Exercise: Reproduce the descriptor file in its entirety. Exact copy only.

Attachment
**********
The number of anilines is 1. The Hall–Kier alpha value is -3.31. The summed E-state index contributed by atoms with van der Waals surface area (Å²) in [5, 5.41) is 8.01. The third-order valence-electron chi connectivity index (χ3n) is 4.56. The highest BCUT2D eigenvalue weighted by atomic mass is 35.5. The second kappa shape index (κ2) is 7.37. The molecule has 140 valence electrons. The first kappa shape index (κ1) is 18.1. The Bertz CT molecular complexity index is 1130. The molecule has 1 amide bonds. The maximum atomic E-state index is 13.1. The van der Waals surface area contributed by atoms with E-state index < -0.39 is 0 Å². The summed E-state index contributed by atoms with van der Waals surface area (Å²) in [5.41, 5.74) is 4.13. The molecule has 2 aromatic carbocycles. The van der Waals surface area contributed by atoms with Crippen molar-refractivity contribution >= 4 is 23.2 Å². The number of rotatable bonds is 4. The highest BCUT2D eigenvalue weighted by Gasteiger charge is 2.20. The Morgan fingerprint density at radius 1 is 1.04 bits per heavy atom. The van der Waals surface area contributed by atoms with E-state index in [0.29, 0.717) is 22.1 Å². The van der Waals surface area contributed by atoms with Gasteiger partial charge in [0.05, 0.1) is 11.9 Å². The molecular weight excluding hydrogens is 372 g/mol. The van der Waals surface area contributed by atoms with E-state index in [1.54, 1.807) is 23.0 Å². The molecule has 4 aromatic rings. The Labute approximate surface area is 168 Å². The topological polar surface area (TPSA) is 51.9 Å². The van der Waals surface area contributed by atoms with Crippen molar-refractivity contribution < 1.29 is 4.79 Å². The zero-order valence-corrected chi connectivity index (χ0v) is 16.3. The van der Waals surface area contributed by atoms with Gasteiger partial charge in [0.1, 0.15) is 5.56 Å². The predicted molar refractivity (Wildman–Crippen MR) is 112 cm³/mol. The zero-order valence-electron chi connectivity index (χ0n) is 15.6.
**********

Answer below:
The number of anilines is 1. The Hall–Kier alpha value is -3.31. The summed E-state index contributed by atoms with van der Waals surface area (Å²) in [5, 5.41) is 8.01. The third-order valence-electron chi connectivity index (χ3n) is 4.56. The highest BCUT2D eigenvalue weighted by atomic mass is 35.5. The second kappa shape index (κ2) is 7.37. The molecule has 140 valence electrons. The first kappa shape index (κ1) is 18.1. The Bertz CT molecular complexity index is 1130. The molecule has 1 amide bonds. The maximum atomic E-state index is 13.1. The van der Waals surface area contributed by atoms with E-state index < -0.39 is 0 Å². The summed E-state index contributed by atoms with van der Waals surface area (Å²) in [5.41, 5.74) is 4.13. The molecule has 2 aromatic carbocycles. The van der Waals surface area contributed by atoms with Crippen molar-refractivity contribution >= 4 is 23.2 Å². The number of rotatable bonds is 4. The highest BCUT2D eigenvalue weighted by Gasteiger charge is 2.20. The Morgan fingerprint density at radius 1 is 1.04 bits per heavy atom. The van der Waals surface area contributed by atoms with E-state index in [0.29, 0.717) is 22.1 Å². The van der Waals surface area contributed by atoms with Gasteiger partial charge in [0.05, 0.1) is 11.9 Å². The molecular weight excluding hydrogens is 372 g/mol. The van der Waals surface area contributed by atoms with E-state index in [1.54, 1.807) is 23.0 Å². The molecule has 4 aromatic rings. The Labute approximate surface area is 168 Å². The topological polar surface area (TPSA) is 51.9 Å². The van der Waals surface area contributed by atoms with Crippen molar-refractivity contribution < 1.29 is 4.79 Å². The zero-order valence-corrected chi connectivity index (χ0v) is 16.3. The van der Waals surface area contributed by atoms with Gasteiger partial charge in [0.1, 0.15) is 5.56 Å². The predicted molar refractivity (Wildman–Crippen MR) is 112 cm³/mol. The zero-order valence-electron chi connectivity index (χ0n) is 15.6.